Music and lyrics by Stephen Sondheim, book by John Weidman, based on an idea by Charles Gilbert Jr
Pleasance Theatre, Islington
Assassins winds in and out of American history probing the motives of the "inconsequential little man" who from time to time attempts to kill the President (and who from time to time succeeds).
Its non-linear structure appears to play fast and loose with historic fact and its revue feel suggests a trivialising of murderous acts. This can alienate as much as gratify, but it is the actuality behind so much detail and the juxtaposition of the jaunty with the lethal that keeps this twenty-plus year old Sondheim work potentially chilling, even in our much-changed world.
Covering nine presidential assassination attempts the shooting starts with Confederate sympathiser John Wilkes Booth's despatching of Lincoln, lending the act some idea of nobility with a patriotic justification. Chronologically at least, it ends with the failed attempt of insane Southerner John Hinckley to win the love of film star Jodie Foster by finishing off Ronald Reagan, but the dramatic climax comes with all the assassins entreating a reluctant Lee Harvey Oswald to make sense of their individual despair.
Not all the would-be assassins were as American as apple pie and Sondheim's score introduces a mazurka and tarantella alongside the snippets of Sousa marches, hoedowns and barbershop displaying his unparalleled talent for pastiche. The lyrics are Sondheim's too: incisive, witty and fitting to the character to the point even of including Charles Guiteau's (one of the assassins) own words in his farewell song on the gallows.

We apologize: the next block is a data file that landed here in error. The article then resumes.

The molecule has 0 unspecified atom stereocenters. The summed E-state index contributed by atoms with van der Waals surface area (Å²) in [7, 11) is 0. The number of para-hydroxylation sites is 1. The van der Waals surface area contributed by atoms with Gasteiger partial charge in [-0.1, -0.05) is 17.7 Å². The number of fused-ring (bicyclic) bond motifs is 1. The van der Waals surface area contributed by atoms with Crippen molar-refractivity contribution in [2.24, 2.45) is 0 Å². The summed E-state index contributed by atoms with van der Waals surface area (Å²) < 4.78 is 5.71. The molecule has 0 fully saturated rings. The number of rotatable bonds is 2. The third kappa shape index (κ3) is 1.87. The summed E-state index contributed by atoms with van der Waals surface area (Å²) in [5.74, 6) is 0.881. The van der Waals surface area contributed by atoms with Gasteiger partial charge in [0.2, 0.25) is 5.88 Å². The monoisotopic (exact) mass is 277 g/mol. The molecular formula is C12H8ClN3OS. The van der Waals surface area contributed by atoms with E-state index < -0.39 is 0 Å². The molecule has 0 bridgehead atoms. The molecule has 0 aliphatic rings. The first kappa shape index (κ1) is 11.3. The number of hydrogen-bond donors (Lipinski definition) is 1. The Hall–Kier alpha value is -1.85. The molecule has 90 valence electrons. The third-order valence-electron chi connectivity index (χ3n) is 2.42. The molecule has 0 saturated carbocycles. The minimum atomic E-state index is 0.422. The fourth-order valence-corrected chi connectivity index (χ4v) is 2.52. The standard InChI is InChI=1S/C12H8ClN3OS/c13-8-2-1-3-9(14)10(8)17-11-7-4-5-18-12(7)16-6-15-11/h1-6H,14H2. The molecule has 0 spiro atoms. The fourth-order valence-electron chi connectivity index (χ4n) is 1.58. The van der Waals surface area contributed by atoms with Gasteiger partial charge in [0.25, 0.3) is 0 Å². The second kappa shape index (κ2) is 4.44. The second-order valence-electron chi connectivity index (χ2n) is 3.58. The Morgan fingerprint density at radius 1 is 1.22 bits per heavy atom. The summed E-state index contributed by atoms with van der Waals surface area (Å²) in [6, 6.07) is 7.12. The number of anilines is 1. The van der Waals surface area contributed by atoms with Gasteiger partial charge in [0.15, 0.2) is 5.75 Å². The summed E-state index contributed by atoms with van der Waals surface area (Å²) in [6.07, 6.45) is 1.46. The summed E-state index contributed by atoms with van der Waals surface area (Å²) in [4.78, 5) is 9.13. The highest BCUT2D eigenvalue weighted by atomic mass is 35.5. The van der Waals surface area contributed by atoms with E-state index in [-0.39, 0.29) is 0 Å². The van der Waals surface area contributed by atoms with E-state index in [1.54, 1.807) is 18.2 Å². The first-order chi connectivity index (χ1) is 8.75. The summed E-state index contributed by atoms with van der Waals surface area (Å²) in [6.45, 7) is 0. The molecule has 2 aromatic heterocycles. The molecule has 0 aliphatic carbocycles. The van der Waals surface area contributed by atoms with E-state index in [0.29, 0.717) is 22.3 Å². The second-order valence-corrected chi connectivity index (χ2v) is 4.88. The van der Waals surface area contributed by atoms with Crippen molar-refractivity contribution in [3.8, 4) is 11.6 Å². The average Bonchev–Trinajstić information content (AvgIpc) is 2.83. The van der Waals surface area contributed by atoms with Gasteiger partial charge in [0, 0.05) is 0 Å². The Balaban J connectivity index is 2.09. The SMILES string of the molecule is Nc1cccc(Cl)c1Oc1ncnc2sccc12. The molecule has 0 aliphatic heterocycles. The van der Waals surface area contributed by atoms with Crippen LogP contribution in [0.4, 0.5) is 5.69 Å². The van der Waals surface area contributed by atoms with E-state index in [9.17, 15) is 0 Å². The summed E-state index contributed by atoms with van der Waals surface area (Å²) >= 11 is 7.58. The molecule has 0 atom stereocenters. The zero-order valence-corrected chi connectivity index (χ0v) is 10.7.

In this production from 2nd Company, who have previously brought Sondheim's Company and Follies to the Pleasance, this number, "The Ballard of Guiteau", threatens to steal the show. An assured and comic performance from Brandon Force lets rip the teasingly hinted at insanity in the cakewalk that leads him to the hangman's noose.
Tim McArthur has eschewed the wimple of his comedy alter ego Sister Mary and gives a blasting performance as angry and disillusioned Sam Byck who plans to kill Nixon. Uniquely this performance delivers some goose-bumps.
Tim McArthur together with well-sung performances from Paul Burnham playing the Proprietor and Johnjo Flynn as the Balladeer also provide much needed oomph to the generally underpowered singing; the vocals are intermittently submerged by the band, though the ensemble numbers and orchestration occasionally twinkle.
Sondheim says of Assassins that it is the show that comes closest to the expectations he had of it during the creative process, and apart from a tweak to one passage—and admitting immodesty—he declares this show "perfect".
The later addition of "Something Just Broke" before the finale belies such a description for many and even uber-Sondheim aficionado, director Ray Rackham, cannot make the number work for this Assassins veteran. But Rackham's are a safe pair of hands and even if these assassins failed to unsettle me, "well, nobody's perfect".
Not suitable for children under the age of 10.
Reviewer: Sandra Giorgetti